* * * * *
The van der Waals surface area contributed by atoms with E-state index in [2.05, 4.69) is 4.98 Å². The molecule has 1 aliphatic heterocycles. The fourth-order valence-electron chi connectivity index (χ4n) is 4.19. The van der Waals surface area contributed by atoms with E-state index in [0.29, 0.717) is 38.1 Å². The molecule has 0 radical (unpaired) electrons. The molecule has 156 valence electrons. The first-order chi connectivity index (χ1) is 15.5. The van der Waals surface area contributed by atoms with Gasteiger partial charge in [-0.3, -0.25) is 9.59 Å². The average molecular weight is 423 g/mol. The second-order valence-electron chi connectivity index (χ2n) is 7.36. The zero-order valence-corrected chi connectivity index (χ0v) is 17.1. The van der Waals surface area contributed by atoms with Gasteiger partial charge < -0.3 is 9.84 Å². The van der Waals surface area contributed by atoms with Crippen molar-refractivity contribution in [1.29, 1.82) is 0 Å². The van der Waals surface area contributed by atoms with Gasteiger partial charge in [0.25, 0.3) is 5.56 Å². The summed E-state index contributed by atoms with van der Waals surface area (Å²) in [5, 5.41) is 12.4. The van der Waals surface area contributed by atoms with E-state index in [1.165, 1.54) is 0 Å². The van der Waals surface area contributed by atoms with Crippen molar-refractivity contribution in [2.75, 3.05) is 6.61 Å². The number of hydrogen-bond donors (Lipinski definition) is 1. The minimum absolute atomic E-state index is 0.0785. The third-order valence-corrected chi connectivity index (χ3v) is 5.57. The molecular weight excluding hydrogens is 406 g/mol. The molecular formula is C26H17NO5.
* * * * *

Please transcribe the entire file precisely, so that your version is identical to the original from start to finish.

The van der Waals surface area contributed by atoms with E-state index in [2.05, 4.69) is 4.98 Å². The molecule has 1 aliphatic heterocycles. The fourth-order valence-electron chi connectivity index (χ4n) is 4.19. The van der Waals surface area contributed by atoms with E-state index in [0.29, 0.717) is 38.1 Å². The molecule has 0 radical (unpaired) electrons. The molecule has 156 valence electrons. The first-order chi connectivity index (χ1) is 15.5. The van der Waals surface area contributed by atoms with Gasteiger partial charge in [-0.3, -0.25) is 9.59 Å². The average molecular weight is 423 g/mol. The second-order valence-electron chi connectivity index (χ2n) is 7.36. The zero-order valence-corrected chi connectivity index (χ0v) is 17.1. The van der Waals surface area contributed by atoms with Gasteiger partial charge < -0.3 is 9.84 Å². The van der Waals surface area contributed by atoms with Crippen molar-refractivity contribution in [1.29, 1.82) is 0 Å². The van der Waals surface area contributed by atoms with Gasteiger partial charge in [0.25, 0.3) is 5.56 Å². The summed E-state index contributed by atoms with van der Waals surface area (Å²) in [5, 5.41) is 12.4. The van der Waals surface area contributed by atoms with E-state index in [1.165, 1.54) is 0 Å². The van der Waals surface area contributed by atoms with Crippen molar-refractivity contribution in [2.75, 3.05) is 6.61 Å². The number of hydrogen-bond donors (Lipinski definition) is 1. The minimum absolute atomic E-state index is 0.0785. The third-order valence-corrected chi connectivity index (χ3v) is 5.57. The molecular weight excluding hydrogens is 406 g/mol. The molecular formula is C26H17NO5.